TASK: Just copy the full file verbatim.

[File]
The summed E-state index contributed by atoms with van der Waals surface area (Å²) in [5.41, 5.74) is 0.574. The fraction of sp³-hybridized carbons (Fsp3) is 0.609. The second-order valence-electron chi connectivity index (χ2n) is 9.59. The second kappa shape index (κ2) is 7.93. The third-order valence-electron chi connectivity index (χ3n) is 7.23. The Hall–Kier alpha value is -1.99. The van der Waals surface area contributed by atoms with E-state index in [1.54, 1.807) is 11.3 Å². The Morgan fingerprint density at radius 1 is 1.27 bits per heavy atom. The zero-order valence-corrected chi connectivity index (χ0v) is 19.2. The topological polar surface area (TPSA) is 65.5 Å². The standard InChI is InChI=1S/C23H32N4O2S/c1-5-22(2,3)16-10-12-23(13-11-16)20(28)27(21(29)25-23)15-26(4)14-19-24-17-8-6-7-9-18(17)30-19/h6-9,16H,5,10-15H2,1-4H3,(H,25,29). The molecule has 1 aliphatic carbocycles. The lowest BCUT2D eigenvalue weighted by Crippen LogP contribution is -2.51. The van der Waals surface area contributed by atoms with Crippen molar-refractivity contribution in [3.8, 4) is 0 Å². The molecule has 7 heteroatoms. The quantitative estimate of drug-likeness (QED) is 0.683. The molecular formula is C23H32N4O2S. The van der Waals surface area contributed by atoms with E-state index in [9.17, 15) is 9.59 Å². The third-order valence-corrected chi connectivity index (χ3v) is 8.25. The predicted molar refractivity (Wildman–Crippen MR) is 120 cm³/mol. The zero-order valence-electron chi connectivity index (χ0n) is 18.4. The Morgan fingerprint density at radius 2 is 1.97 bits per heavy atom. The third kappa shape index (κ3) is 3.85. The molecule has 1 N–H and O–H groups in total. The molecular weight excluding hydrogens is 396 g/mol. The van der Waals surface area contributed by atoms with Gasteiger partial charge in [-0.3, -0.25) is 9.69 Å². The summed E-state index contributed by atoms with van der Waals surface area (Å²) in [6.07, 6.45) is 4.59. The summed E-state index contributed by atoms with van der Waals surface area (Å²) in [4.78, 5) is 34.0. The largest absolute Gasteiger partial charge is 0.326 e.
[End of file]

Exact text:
The summed E-state index contributed by atoms with van der Waals surface area (Å²) in [5.41, 5.74) is 0.574. The fraction of sp³-hybridized carbons (Fsp3) is 0.609. The second-order valence-electron chi connectivity index (χ2n) is 9.59. The second kappa shape index (κ2) is 7.93. The third-order valence-electron chi connectivity index (χ3n) is 7.23. The Hall–Kier alpha value is -1.99. The van der Waals surface area contributed by atoms with E-state index in [1.54, 1.807) is 11.3 Å². The Morgan fingerprint density at radius 1 is 1.27 bits per heavy atom. The zero-order valence-corrected chi connectivity index (χ0v) is 19.2. The topological polar surface area (TPSA) is 65.5 Å². The standard InChI is InChI=1S/C23H32N4O2S/c1-5-22(2,3)16-10-12-23(13-11-16)20(28)27(21(29)25-23)15-26(4)14-19-24-17-8-6-7-9-18(17)30-19/h6-9,16H,5,10-15H2,1-4H3,(H,25,29). The molecule has 1 aliphatic carbocycles. The lowest BCUT2D eigenvalue weighted by Crippen LogP contribution is -2.51. The van der Waals surface area contributed by atoms with Crippen molar-refractivity contribution in [3.8, 4) is 0 Å². The molecule has 7 heteroatoms. The quantitative estimate of drug-likeness (QED) is 0.683. The molecular formula is C23H32N4O2S. The van der Waals surface area contributed by atoms with E-state index in [9.17, 15) is 9.59 Å². The third-order valence-corrected chi connectivity index (χ3v) is 8.25. The predicted molar refractivity (Wildman–Crippen MR) is 120 cm³/mol. The zero-order valence-electron chi connectivity index (χ0n) is 18.4. The Morgan fingerprint density at radius 2 is 1.97 bits per heavy atom. The third kappa shape index (κ3) is 3.85. The molecule has 1 N–H and O–H groups in total. The molecular weight excluding hydrogens is 396 g/mol. The van der Waals surface area contributed by atoms with Gasteiger partial charge in [-0.3, -0.25) is 9.69 Å². The summed E-state index contributed by atoms with van der Waals surface area (Å²) in [6.07, 6.45) is 4.59. The summed E-state index contributed by atoms with van der Waals surface area (Å²) in [4.78, 5) is 34.0. The largest absolute Gasteiger partial charge is 0.326 e.